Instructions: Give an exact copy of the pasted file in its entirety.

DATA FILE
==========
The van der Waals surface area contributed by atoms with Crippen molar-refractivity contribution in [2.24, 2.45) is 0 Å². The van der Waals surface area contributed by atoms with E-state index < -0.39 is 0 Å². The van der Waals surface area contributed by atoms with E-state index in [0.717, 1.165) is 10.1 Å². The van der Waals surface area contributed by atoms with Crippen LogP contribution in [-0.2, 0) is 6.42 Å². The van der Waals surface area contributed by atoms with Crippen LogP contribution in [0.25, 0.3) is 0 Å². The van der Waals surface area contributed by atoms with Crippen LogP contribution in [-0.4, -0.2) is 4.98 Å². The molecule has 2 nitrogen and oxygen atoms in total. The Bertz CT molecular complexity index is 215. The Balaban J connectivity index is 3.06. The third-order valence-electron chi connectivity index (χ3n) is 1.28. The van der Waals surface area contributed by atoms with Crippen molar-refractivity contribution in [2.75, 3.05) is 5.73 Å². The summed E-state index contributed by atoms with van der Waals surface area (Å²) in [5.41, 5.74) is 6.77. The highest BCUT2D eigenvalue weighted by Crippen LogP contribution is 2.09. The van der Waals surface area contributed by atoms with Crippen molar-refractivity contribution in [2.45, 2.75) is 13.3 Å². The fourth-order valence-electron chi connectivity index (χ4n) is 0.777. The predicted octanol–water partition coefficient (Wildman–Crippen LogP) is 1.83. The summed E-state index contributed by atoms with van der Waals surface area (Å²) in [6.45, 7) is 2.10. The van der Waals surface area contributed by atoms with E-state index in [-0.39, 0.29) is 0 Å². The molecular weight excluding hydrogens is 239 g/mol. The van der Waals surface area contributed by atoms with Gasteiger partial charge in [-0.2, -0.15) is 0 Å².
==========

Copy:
The van der Waals surface area contributed by atoms with Crippen molar-refractivity contribution in [2.24, 2.45) is 0 Å². The van der Waals surface area contributed by atoms with E-state index < -0.39 is 0 Å². The van der Waals surface area contributed by atoms with E-state index in [0.717, 1.165) is 10.1 Å². The van der Waals surface area contributed by atoms with Crippen LogP contribution in [-0.2, 0) is 6.42 Å². The van der Waals surface area contributed by atoms with Crippen LogP contribution in [0.25, 0.3) is 0 Å². The van der Waals surface area contributed by atoms with Crippen LogP contribution in [-0.4, -0.2) is 4.98 Å². The molecule has 2 nitrogen and oxygen atoms in total. The Bertz CT molecular complexity index is 215. The Balaban J connectivity index is 3.06. The third-order valence-electron chi connectivity index (χ3n) is 1.28. The van der Waals surface area contributed by atoms with Crippen molar-refractivity contribution in [2.75, 3.05) is 5.73 Å². The summed E-state index contributed by atoms with van der Waals surface area (Å²) in [5.41, 5.74) is 6.77. The highest BCUT2D eigenvalue weighted by Crippen LogP contribution is 2.09. The van der Waals surface area contributed by atoms with Crippen molar-refractivity contribution in [2.45, 2.75) is 13.3 Å². The fourth-order valence-electron chi connectivity index (χ4n) is 0.777. The predicted octanol–water partition coefficient (Wildman–Crippen LogP) is 1.83. The summed E-state index contributed by atoms with van der Waals surface area (Å²) in [6.45, 7) is 2.10. The van der Waals surface area contributed by atoms with E-state index in [-0.39, 0.29) is 0 Å². The molecular weight excluding hydrogens is 239 g/mol. The van der Waals surface area contributed by atoms with Gasteiger partial charge in [-0.2, -0.15) is 0 Å².